Who is the target audience of the PineNote
#1
I own a PinePhone. It is basically a toy, I was happy to see a new phone with a removable battery, unlockable, runs Linux, SD card, etc. And the price is OK, not great but OK. It's fun to play around with, and it's nice to know it will receive new distros and features for years to come, and I never have to worry about it being bricked by a dead battery. The SD card gives so much flexibility to installing OSs and moving data around.

I'm in the market for an E-Reader, so I was excited to see the PineNote listed. My excitement has dropped to 0 after seeing the specs and price. Non-removable battery? No SD card? Who is your target audience?? No Linux enthusiast wants a throwaway device that's locked to internal memory only. $400? That is totally uncompetitive with existing Android E-Readers. And without removable battery and SD card the PineNote has nothing that sets it apart.

The stated reason why SD cards cannot be included is that the case does not allow it. So use a different case? Do you really think your customers care more about a flashy metal "premium" (your words) case than having a device that lasts more than a year or two and has an SD card? I'm disappointed that Pine would even put their brand on a device like this.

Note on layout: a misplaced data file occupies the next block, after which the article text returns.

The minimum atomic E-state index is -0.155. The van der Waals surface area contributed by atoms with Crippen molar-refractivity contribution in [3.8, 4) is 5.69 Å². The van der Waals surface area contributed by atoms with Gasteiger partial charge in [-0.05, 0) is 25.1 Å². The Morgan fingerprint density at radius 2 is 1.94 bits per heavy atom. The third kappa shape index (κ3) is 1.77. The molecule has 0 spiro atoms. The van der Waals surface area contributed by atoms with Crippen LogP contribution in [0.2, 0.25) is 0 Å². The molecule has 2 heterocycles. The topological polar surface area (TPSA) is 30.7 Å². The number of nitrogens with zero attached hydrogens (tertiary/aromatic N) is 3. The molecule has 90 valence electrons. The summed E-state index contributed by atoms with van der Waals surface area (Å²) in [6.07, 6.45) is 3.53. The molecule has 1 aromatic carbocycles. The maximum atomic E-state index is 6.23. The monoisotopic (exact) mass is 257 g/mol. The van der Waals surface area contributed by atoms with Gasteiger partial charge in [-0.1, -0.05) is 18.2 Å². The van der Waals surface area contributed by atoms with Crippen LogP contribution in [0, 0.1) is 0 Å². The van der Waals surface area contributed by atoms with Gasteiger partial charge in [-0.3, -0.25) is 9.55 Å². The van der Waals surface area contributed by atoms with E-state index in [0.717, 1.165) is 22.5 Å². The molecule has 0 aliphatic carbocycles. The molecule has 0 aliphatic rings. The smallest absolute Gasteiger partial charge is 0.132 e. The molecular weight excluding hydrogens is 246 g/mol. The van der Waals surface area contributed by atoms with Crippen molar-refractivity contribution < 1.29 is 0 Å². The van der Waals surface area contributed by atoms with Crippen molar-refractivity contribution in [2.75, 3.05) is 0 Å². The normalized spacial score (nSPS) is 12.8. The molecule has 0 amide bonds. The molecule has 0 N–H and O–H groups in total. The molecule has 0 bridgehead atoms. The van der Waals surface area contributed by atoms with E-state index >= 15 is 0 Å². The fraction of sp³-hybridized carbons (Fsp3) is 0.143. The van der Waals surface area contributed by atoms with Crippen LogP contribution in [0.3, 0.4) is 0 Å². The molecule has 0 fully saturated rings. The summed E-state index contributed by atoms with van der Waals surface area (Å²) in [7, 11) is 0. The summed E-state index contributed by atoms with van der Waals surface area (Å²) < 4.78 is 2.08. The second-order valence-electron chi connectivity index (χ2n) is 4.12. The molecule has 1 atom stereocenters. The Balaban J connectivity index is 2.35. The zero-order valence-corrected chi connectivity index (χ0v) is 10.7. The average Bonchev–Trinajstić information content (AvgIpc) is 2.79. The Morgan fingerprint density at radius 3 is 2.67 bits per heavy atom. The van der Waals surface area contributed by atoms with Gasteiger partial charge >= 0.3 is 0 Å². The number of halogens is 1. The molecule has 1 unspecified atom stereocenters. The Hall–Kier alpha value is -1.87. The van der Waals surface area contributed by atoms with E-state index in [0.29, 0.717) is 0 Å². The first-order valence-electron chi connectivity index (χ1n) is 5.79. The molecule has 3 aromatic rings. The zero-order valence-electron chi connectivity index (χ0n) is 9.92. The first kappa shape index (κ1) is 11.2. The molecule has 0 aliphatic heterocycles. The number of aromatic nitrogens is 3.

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#2
Your issue appears to come down to being too inept to flash the eMMC over USB, which is a you-problem. If you think "So use a different case?" is actually possible, you clearly do not understand how much tooling for things like these costs.